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MEC report lists reasons behind corruption in MoMP

10 Dec 2018 - 17:03
10 Dec 2018 - 17:03

KABUL (Pajhwok): The Independent Joint Anti-Corruption Monitoring and Evaluation Committee (MEC) in a report has listed ‘a defiant anti-corruption campaign’, political interferences, foreign meddling as main reasons behind corruption vulnerabilities at the Ministry of Mining and Petroleum (MoMP).

In addition, the MEC findings identify weak handling of contracts and political influence in decision making process among factors contributing to corruption in the ministry.

The MEC report says illegal mining, inadequate salaries, weak mining audit, revenue collection, illegal interference of local officials in revenue collection and their involvement in illegal mining are other problems of the ministry.

Making the report, the MEC interviewed 266 experts and evaluated 66 contracts from October 2017 till July 2018 in Kabul, Parwan, Panjshir, Balkh, Nangarhar, Badakhshah, Samangan, Herat and Kandahar provinces.

MEC head Bari Salam, while unveiling the results of the research, said the MoMP had also made some achievements like hiring of employees through the Independent Civil Services and Administrative Reform Commission (ICSARC), signing some Memoranda of Understanding (MoU) with concerned government institutions for greater cooperation.

However, he said the mining ministry still faced many issues such as lack of understanding between the authorities concerned, lack of capacity within the ministry and its provincial branches.

Vulnerabilities and danger of corruption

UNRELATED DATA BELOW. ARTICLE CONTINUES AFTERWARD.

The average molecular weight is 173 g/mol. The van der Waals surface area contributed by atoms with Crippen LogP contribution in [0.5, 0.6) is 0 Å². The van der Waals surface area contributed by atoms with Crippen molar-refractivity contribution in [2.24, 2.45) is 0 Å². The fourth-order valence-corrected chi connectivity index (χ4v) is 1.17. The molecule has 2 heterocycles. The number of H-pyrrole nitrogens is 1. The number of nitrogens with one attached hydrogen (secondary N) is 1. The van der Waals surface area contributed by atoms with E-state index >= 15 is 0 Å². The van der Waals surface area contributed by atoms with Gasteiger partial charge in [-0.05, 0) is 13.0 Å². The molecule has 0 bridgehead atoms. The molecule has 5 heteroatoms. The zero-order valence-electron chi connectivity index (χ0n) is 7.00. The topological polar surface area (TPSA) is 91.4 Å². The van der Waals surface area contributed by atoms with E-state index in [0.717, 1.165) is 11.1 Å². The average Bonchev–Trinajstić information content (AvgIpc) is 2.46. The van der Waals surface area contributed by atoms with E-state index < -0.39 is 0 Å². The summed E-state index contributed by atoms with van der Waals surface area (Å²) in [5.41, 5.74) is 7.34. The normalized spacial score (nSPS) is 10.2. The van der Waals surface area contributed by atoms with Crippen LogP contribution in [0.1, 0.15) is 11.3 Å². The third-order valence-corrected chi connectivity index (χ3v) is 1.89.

Bari Salam said weaknesses in the anti-corruption system, poor governance, unsatisfaroy connectivity of the ministry with provinces, political influence in decision making and some other areas were vulnerable to corruption in the ministry.

He said the MEC during its report refrained from naming corrupt individuals and only focused on reasons behind the corruption and its vulnerabilities.

Lapses within the contract process and illegal mining

The MEC report says many lapses take place in the process of warding mining contracts and these lapses cause corruption.

Bari Salaam said many procedures of contracts remained unexplained and the required scrutiny did not take place. Before awarding contracts, all necessary documents of the company concerned should be scrutinized carefully, he said.

He said the MEC findings showed the process of contract provision was lengthy and weak and this problem allowed external interferences in the process.

He said event today most of the illegal mining involved powerful individuals, members of Parliament, illegal armed groups and the Taliban on a large scale.

Weak internal audit

The MEC report said internal audit did not happen on a high standard and auditors were badly affected by personal benefits, gifts and other presents offered to them by the institutions being audited.

Salaam said the mining ministry’s audit had been weak and not up to standard and the auditors were bribe-fed.  He said the ministry has nine auditors and of them two would be retiring.

Revenue Collection

The MEC report says local officials and different government institutions without any legal authority were involved in revenue collection of the mining ministry or involved in illegal mining.

 “No report about available deposits, their exact rates and average production is available and there is no monitoring of the production, this is why the revenue could not be properly collected,” he said.

Low salaries and meddling in hiring process

The MEC report say low salaries of employees force them to misuse their authorities in personal interest.


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